## Reversible Drive using Field Reversal:

A Reversible Drive using Field Reversal can be realised as shown in Figs. 4.83 and 4.84. In Fig. 4.83, the armature is fed from a two quadrant converter with change over mechanical contactors in the field, which is also fed from a two quadrant converter. In the process of reversal of speed, the field current is reversed very fast using field forcing. Speed reversal using the above scheme is achieved in the following stages. F1 and F2 are for the forward direction and R1 and R2 are for reverse direction. Stage 1: The motor is under a steady state, running at the rated speed in the forward direction. The converter in the field circuit is fired at a firing angle such that about 30% of the maximum voltage is the rated voltage of the Reversible Drive using Field Reversal and it is applied during running operation. For example α= 70° and V= Vfm cos 70 = 0.34 Vfm,where Vfm is the voltage of the converter at zero firing angle.

Stage 2: This stage starts with a command of speed reversal. The converter feeding the armature is controlled (firing angle retarded) such that the arma­ture current is zero (applied voltage E). The firing angle of the converter feeding the field circuit is retarded fully, taking the inverter limit into con­sideration. At this instant the converter voltage reverses and its magnitude would be 95% Vfm.

This voltage is three times the rated voltage in the reverse direction. The field current decreases very fast. The magnetic energy stored in the field is also fed back to the mains. During this time the motor back emf E also decreases.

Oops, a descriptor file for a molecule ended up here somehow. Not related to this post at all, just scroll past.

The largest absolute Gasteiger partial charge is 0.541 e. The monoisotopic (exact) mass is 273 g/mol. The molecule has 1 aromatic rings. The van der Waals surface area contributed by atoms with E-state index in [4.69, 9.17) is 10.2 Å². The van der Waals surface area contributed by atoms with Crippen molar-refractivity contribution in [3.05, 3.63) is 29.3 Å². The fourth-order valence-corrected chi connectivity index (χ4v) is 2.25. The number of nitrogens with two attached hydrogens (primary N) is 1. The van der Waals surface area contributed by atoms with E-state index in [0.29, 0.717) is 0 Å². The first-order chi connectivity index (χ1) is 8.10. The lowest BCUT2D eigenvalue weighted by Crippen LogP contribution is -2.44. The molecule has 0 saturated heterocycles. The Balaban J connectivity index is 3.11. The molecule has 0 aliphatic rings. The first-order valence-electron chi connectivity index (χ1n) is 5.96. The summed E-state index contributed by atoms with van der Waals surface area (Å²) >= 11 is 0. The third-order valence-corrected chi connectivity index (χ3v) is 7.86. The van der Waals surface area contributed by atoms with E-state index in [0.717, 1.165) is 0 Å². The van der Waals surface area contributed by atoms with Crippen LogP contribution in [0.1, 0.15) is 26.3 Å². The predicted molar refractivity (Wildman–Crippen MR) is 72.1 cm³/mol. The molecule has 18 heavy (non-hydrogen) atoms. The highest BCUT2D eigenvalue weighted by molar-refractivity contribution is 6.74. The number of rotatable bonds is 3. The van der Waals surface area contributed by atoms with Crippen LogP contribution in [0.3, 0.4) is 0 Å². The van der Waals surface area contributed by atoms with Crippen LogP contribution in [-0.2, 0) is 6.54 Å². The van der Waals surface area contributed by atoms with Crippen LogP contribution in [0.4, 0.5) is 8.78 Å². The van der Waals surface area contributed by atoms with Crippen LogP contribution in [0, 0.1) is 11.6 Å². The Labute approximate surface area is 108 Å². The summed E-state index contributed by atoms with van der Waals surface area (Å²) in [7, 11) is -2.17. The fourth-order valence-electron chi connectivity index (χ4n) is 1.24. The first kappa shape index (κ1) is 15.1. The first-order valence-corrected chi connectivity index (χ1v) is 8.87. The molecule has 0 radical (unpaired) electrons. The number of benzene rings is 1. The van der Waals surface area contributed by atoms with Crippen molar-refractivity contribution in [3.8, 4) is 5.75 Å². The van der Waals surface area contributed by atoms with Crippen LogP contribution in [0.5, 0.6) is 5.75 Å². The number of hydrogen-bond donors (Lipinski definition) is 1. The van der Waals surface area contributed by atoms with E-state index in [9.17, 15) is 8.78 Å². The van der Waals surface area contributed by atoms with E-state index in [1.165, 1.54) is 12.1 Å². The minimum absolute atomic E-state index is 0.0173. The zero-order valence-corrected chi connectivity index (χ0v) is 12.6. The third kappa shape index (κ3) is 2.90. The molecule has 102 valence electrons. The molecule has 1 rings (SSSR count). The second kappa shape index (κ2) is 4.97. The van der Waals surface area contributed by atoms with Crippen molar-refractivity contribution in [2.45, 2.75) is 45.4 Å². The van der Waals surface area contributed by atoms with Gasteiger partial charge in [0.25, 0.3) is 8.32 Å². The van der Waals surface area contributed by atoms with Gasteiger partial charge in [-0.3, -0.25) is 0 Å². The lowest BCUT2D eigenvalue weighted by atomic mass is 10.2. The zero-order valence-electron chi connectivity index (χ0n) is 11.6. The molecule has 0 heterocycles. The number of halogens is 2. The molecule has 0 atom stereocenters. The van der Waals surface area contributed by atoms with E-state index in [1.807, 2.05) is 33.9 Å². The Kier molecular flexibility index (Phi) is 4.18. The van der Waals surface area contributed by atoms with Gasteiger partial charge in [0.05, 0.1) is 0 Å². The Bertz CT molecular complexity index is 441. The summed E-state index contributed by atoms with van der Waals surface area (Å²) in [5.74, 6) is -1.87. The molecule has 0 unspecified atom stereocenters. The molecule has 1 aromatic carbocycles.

When the field current reaches zero value, the contactors F1 and F2 are open and R1 and R2 closed. The field current flows in the opposite direction and is built up by increased voltage (α = 10)(.95 Vfm). As the field current builds up in the negative direction the motor retards regeneratively under constant armature current. The firing angle of the converter is changed such that normal voltage is applied to the field.

The motor speed reaches zero and it accelerates to the rated speed under constant armature current. At this point a load is applied to the motor.

When a dual converter is used in the field circuit for Reversible Drive using Field Reversal, it is preferable to operate it in the circulating current-free mode because the field current must go to zero. When a dual converter is used, the stages of speed reversal are almost the same as above. Converter I allows the current for forward rotation and converter II for reverse rotation. The only difference is, when once the field current has become zero the pulses to converter I are blocked and pulses to converter II are given. This requires a delay time similar to the one required by the contactors. Later, building up of current in the field and regenerative braking of the motor are similar.

These schemes have complex control circuitry. Even with field forcing, the response (time) of these schemes is slower than that of the schemes employing armature current reversal. The total speed reversal depends on the mechanical time constant of the drive.